Becky Andrews: Yes. And I'm so excited. I think Sheila's on the call. Sheila and I are doing two virtual retreats this fall. This'll be the eighth and ninth, and we call them Daring to Own Your Story, because I think that's... Again, favorite quote from Brene Brown that says, "When we deny the story, it defines us. When we own the story, we can write a brave new ending." So, we're going to have two different virtual retreats, one that's each week for six weeks, and the other one will be intensive, which is pretty fun. We'll start Thursday night and finish Sunday morning with some good long breaks in there. This will be like 10, 12 hours the whole time, but really get that time together that way, too.

Melody Goodspeed: Awesome. Well, great. We will definitely get more information to people if they want to learn more. I'm definitely signing up for one. Jerry, do we have any questions for Becky?

Jerry Jayjohn: I don't have any questions yet.

Melody Goodspeed: Okay. Well, do you want to talk about, while we're getting some questions, do you want to talk a little bit about... You do other things than that with your therapy. Can you tell us a little about other things that you do? I know that you were doing an entrepreneur... I can't even talk. Women entrepreneur and making lemon out of lemonade, which is why you were at Costco, which I thought was genius.

Becky Andrews: Yes. It's so fun. I belong to a group here in Bountiful Women, women entrepreneurs, and we're talking about the 10 traits of cultivate resilience. I framed them so it starts out like a lemon. You think that phrase that we hear so often, turning lemons into lemonade or lemon merengue or lemon bars, whatever lemon... lemon cookies, something that tastes good. So, that's been a really fun group to connect with and share in.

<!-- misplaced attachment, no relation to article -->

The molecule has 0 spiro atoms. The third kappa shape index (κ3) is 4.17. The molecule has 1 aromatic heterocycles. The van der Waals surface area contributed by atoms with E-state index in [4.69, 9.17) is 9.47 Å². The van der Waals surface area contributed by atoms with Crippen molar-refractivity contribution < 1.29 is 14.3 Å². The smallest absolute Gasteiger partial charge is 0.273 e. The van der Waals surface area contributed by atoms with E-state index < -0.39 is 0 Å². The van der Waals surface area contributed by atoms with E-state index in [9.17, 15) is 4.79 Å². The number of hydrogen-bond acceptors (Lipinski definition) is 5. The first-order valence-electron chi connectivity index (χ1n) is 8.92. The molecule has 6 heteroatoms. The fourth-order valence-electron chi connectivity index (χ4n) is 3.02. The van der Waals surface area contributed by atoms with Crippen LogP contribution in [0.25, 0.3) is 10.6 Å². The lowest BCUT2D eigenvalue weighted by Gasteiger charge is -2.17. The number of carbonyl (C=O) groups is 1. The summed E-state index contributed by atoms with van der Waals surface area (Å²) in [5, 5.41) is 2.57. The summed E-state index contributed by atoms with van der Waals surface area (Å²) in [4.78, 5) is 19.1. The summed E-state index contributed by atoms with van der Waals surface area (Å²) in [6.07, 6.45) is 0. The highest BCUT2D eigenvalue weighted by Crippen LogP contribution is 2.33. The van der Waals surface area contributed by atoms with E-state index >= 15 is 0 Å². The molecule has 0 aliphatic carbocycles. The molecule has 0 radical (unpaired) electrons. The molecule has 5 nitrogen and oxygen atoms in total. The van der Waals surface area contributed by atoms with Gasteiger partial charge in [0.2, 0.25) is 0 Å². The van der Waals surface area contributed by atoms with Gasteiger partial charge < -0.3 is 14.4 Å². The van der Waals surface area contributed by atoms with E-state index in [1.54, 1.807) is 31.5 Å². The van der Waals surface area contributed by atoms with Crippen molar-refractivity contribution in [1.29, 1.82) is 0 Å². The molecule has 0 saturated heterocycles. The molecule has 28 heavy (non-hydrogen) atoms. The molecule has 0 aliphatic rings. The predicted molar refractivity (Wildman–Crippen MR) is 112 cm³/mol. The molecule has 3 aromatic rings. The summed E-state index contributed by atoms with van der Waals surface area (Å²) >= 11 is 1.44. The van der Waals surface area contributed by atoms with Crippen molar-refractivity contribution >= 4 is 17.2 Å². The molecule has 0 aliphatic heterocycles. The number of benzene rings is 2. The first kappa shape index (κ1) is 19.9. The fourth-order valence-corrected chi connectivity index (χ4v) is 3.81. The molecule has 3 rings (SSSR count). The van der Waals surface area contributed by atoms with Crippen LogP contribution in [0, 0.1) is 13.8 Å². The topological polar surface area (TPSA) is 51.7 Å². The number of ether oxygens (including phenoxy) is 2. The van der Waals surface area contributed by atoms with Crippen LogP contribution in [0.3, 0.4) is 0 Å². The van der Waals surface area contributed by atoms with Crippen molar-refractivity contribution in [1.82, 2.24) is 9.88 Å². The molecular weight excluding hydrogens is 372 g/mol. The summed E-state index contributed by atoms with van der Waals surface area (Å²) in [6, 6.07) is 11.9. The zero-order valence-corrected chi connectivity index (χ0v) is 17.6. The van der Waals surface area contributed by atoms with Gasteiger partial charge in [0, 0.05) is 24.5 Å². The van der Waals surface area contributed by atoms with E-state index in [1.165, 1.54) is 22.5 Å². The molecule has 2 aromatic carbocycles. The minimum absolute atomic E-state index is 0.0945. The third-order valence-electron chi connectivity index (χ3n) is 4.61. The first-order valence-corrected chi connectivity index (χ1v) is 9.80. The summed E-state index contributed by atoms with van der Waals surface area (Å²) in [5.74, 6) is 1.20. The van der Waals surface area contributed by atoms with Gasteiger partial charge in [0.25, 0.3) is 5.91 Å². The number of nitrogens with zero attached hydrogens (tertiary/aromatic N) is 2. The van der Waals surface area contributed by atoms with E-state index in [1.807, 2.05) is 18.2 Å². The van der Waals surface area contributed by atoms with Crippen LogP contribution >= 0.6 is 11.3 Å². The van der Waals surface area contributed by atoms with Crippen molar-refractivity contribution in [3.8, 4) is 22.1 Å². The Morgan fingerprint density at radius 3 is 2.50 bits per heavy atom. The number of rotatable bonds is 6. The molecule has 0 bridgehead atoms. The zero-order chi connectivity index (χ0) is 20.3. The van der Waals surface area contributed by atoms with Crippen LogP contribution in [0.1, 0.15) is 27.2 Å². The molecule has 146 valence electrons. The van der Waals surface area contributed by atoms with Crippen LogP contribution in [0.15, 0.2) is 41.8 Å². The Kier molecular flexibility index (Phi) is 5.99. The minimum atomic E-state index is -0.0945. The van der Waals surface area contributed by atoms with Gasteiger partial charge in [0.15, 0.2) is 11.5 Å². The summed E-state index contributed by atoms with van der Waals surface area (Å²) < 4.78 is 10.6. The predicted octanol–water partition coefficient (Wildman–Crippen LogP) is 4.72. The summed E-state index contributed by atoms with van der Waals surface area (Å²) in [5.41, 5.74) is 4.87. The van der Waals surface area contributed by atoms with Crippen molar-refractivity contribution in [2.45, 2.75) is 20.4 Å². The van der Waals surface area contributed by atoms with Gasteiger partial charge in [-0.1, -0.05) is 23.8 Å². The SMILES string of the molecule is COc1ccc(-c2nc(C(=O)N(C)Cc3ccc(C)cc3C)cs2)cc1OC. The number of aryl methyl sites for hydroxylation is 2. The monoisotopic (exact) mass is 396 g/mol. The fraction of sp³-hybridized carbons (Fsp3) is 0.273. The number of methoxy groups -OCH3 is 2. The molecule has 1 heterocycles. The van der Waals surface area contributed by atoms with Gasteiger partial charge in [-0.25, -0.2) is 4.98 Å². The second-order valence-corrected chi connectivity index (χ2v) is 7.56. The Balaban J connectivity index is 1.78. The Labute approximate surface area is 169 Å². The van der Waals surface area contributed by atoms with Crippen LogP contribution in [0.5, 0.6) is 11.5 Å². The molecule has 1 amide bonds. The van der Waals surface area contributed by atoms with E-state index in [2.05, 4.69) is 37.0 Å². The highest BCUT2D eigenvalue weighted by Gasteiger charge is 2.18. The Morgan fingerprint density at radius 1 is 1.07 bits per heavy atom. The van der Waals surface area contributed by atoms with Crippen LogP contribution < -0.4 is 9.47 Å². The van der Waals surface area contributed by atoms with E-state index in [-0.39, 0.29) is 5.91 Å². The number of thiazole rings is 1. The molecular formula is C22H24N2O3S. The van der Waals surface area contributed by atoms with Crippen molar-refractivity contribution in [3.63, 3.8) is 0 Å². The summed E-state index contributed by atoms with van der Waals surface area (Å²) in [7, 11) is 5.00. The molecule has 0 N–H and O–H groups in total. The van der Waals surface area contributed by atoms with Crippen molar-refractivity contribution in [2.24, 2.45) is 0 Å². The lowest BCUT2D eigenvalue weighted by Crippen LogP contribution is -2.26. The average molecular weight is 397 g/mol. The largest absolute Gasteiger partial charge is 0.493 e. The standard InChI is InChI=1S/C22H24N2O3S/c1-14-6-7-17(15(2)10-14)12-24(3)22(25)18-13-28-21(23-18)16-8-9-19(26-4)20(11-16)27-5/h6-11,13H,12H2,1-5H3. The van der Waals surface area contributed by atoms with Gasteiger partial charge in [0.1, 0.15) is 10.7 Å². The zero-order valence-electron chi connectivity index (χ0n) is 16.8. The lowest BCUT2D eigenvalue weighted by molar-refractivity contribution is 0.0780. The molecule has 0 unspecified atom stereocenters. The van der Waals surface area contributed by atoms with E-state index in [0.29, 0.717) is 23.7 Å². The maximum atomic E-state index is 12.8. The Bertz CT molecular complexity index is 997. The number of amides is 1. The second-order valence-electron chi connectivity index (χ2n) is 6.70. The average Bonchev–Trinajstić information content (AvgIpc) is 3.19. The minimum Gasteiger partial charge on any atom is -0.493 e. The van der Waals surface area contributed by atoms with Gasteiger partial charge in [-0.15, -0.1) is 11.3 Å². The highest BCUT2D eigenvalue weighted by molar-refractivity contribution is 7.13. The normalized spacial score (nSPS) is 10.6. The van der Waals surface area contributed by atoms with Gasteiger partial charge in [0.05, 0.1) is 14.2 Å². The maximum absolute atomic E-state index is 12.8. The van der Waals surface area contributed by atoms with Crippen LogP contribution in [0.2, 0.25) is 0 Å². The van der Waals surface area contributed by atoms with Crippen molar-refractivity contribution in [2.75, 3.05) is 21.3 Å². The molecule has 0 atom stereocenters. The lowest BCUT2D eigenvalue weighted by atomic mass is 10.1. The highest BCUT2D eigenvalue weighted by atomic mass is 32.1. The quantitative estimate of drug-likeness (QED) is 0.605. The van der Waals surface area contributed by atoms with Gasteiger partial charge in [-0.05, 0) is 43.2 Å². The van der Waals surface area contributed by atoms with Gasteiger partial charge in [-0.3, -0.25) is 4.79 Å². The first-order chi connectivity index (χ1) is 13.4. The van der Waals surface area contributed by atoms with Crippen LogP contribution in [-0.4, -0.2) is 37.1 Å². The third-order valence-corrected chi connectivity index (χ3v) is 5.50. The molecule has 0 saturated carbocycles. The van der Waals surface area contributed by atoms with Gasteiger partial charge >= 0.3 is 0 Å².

Melody Goodspeed: That is awesome. I love it. Do we have any, Jerry?

Jerry Jayjohn: No one has said anything.

Melody Goodspeed: Okay. Is anybody having problems with the chat box? Because sometimes... Okay.

Jerry Jayjohn: I don't think so.

Melody Goodspeed: Well, I have more questions. Okay. So, can you tell us about how you started your practice?

Becky Andrews: Sure. So, the term resilient really resonated with me in grad school. I love that vision of being stretched and transformed and learning and growing, and so I knew that I wanted that in the name. So, you know how you do with the name, play around with it, resilient, what goes with that? Came up with Resilient Solutions. Started that, literally had furniture delivered in the morning, clients came that night, went with that build it and they'll come, cross your fingers. Right?

Melody Goodspeed: Right.

Becky Andrews: And it was just me and another therapist at that time. And we've just grown over the years now. Our office has 18 therapists and a yoga instructor, which is really fun to incorporate that. I'm a EMDR therapy provider, so a lot of that is connecting with our bodies, understanding what that process of trauma is. So, a natural segue to have someone connect with yoga.

Melody Goodspeed: That is awesome. And I love also, too, you about how you reach out to your community in this time. You've definitely done a lot of things where... but you've told me stories, which is completely amazing.

Becky Andrews: Thank you.

Melody Goodspeed: Yes. Jerry, do-